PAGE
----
They show that there exists a class of trade models (with and without firm-level differences across producers) in which a country’s domestic trade share (expenditure on its own goods relative to GDP) and the elasticity of trade with respect to trade costs (the percentage increase in trade from a 1% decrease in trade cost) are sufficient statistics for the aggregate welfare gains from trade. Under these circumstances, calculating the welfare gains from trade does not require knowledge of disaggregated features of international trade data. All one requires is aggregate data on trade shares and the trade elasticity (the sensitivity of aggregate trade to changes in trade costs). If two different models within this class are calibrated to deliver the same trade share and trade elasticity, then they also deliver the same welfare gains from trade – regardless of their different implications for the firm-level responses to trade.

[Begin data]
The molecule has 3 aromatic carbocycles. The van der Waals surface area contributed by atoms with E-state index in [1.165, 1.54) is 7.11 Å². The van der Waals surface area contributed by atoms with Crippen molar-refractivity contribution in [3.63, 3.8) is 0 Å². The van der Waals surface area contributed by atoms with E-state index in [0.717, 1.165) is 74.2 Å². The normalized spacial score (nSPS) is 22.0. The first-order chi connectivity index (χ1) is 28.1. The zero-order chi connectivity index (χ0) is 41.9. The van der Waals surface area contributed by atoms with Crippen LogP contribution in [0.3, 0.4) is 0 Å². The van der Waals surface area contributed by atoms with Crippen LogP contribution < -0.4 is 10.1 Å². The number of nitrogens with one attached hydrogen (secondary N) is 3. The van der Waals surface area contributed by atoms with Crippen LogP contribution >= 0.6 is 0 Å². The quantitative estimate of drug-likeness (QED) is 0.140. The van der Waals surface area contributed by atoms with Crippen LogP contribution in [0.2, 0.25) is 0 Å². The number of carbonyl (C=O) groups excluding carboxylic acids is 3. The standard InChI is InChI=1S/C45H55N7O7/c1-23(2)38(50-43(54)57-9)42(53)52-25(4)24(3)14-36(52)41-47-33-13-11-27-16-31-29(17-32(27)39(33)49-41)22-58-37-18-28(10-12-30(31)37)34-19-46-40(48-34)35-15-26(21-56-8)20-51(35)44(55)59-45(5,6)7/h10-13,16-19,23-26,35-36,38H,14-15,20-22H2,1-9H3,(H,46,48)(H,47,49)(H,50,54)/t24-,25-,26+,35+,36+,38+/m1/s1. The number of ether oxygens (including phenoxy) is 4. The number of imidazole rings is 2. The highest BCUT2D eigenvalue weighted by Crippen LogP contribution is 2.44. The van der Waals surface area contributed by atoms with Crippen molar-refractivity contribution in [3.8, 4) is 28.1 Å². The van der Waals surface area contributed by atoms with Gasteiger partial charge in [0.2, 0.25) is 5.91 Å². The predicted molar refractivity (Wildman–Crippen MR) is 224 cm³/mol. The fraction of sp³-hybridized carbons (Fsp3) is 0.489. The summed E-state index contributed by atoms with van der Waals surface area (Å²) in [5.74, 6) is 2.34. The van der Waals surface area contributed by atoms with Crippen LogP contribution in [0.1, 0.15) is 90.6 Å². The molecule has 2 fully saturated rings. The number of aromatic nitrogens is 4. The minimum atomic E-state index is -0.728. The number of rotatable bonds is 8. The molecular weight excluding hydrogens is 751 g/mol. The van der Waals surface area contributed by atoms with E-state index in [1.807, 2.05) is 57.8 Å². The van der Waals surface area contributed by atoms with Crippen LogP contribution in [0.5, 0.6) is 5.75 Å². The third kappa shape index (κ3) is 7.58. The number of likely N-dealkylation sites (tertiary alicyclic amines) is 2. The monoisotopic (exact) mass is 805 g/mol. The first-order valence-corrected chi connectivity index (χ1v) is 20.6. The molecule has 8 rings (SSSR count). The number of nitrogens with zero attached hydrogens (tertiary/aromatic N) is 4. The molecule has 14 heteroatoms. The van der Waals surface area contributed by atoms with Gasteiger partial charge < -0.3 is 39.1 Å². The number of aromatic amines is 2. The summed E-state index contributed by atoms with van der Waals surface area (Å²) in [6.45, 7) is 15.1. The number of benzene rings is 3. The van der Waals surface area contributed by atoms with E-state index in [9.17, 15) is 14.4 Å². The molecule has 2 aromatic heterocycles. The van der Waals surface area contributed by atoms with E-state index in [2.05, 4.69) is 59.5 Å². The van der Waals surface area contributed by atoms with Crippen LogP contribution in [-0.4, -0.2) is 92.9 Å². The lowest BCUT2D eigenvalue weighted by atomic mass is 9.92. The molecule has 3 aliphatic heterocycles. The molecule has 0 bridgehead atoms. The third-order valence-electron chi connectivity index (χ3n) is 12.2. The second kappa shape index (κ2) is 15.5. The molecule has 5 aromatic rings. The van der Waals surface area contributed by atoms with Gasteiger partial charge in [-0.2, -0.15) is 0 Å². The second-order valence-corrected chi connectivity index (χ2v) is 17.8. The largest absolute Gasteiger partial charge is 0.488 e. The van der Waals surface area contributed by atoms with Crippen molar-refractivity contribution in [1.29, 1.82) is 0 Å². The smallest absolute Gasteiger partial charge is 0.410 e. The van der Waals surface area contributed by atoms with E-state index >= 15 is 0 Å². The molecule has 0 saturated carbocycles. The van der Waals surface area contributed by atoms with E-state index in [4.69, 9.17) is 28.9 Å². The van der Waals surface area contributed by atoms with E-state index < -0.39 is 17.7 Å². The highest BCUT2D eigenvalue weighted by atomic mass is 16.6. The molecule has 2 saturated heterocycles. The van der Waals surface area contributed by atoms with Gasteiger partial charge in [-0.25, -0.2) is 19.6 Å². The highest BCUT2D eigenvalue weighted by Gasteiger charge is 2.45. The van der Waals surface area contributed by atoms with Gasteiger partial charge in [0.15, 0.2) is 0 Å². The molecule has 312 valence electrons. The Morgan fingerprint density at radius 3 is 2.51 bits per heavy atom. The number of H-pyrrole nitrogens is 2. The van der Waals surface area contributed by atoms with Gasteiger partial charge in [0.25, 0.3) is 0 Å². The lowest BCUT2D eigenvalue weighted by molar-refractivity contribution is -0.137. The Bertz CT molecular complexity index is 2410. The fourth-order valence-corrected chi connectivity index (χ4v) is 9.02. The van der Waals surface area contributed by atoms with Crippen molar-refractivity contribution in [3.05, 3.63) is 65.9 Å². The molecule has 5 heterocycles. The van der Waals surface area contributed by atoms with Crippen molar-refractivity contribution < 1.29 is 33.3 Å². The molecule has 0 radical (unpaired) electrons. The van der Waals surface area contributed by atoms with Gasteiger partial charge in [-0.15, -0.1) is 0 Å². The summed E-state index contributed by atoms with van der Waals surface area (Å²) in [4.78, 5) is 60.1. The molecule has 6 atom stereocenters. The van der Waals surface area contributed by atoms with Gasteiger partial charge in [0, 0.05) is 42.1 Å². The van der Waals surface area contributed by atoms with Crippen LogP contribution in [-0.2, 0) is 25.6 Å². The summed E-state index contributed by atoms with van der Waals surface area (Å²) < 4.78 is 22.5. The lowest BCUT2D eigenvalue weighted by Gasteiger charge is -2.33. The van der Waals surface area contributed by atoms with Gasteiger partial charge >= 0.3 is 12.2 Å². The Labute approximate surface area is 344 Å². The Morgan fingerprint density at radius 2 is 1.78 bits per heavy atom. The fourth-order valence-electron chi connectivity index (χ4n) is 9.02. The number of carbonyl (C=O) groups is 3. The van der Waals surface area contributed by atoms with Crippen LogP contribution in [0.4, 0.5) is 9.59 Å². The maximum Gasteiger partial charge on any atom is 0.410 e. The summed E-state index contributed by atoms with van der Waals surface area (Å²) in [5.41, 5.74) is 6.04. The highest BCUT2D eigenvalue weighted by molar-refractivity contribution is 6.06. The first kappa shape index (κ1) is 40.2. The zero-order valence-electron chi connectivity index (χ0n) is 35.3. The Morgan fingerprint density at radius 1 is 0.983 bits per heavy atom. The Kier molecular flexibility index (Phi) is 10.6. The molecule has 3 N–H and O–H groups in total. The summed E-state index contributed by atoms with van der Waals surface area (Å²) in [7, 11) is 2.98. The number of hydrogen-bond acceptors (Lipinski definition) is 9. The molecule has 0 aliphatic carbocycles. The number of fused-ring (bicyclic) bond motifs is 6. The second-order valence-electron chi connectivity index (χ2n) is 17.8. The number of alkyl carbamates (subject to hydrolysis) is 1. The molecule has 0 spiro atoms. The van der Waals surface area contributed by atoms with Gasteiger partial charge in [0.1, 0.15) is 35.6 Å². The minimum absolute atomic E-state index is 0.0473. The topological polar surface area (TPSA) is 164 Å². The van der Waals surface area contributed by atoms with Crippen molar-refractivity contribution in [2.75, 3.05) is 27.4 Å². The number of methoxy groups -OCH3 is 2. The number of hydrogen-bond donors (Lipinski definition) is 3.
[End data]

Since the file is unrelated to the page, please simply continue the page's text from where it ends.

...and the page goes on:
Based on this result, the authors summarise the contribution of new theories of heterogeneous firms to our understanding of the aggregate welfare implications of trade as “So far, not much.”

A new source of gains from trade

In Melitz and Redding (2013b), we show that firm-level responses to trade that generate higher productivity do in fact represent a new source of gains from trade.

  • We start with a model with heterogeneous firms, then compare it to a variant where we eliminate firm differences in productivity while keeping overall industry productivity constant.

We also keep all other model parameters (such as those governing trade costs and demand conditions) constant.

  • This 'straw man' model has no reallocations across firms as a result of trade and hence features no productivity response to trade.